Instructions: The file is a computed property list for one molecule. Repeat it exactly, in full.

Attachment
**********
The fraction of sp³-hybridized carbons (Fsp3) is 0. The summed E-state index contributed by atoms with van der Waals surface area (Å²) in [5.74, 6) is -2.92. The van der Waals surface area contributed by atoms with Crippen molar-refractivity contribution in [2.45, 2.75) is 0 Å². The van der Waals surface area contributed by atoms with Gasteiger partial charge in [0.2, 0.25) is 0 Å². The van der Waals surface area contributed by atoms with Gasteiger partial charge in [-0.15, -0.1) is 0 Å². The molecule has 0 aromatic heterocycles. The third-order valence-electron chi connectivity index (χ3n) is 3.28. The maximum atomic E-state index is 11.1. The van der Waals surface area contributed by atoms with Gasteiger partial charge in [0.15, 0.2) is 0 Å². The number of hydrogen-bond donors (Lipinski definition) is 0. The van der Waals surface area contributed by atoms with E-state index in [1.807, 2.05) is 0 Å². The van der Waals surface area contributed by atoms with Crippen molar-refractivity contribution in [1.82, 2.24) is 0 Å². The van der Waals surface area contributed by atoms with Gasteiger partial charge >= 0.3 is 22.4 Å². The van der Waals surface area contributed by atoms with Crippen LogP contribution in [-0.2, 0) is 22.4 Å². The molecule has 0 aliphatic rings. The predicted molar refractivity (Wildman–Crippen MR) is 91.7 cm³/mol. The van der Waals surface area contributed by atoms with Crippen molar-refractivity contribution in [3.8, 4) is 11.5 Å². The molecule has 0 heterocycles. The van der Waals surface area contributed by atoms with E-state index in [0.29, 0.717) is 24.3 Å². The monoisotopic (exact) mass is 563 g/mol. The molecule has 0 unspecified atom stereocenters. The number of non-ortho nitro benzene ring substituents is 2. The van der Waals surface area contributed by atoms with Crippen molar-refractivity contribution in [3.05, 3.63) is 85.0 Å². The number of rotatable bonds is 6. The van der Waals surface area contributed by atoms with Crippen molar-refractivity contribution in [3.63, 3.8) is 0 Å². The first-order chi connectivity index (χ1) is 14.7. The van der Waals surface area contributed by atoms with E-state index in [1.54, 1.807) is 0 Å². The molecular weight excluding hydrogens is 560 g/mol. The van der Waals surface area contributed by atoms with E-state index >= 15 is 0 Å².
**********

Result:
The fraction of sp³-hybridized carbons (Fsp3) is 0. The summed E-state index contributed by atoms with van der Waals surface area (Å²) in [5.74, 6) is -2.92. The van der Waals surface area contributed by atoms with Crippen molar-refractivity contribution in [2.45, 2.75) is 0 Å². The van der Waals surface area contributed by atoms with Gasteiger partial charge in [0.2, 0.25) is 0 Å². The van der Waals surface area contributed by atoms with Gasteiger partial charge in [-0.15, -0.1) is 0 Å². The molecule has 0 aromatic heterocycles. The third-order valence-electron chi connectivity index (χ3n) is 3.28. The maximum atomic E-state index is 11.1. The van der Waals surface area contributed by atoms with Gasteiger partial charge in [0.15, 0.2) is 0 Å². The number of hydrogen-bond donors (Lipinski definition) is 0. The van der Waals surface area contributed by atoms with E-state index in [1.807, 2.05) is 0 Å². The van der Waals surface area contributed by atoms with Crippen molar-refractivity contribution in [1.82, 2.24) is 0 Å². The van der Waals surface area contributed by atoms with Gasteiger partial charge >= 0.3 is 22.4 Å². The van der Waals surface area contributed by atoms with Crippen LogP contribution in [-0.2, 0) is 22.4 Å². The molecule has 0 aliphatic rings. The predicted molar refractivity (Wildman–Crippen MR) is 91.7 cm³/mol. The van der Waals surface area contributed by atoms with Crippen molar-refractivity contribution in [3.8, 4) is 11.5 Å². The molecule has 0 heterocycles. The van der Waals surface area contributed by atoms with E-state index in [0.29, 0.717) is 24.3 Å². The monoisotopic (exact) mass is 563 g/mol. The molecule has 0 unspecified atom stereocenters. The number of non-ortho nitro benzene ring substituents is 2. The van der Waals surface area contributed by atoms with Crippen molar-refractivity contribution in [3.05, 3.63) is 85.0 Å². The number of rotatable bonds is 6. The van der Waals surface area contributed by atoms with Crippen molar-refractivity contribution in [3.63, 3.8) is 0 Å². The first-order chi connectivity index (χ1) is 14.7. The van der Waals surface area contributed by atoms with E-state index in [1.54, 1.807) is 0 Å². The molecular weight excluding hydrogens is 560 g/mol. The van der Waals surface area contributed by atoms with E-state index >= 15 is 0 Å².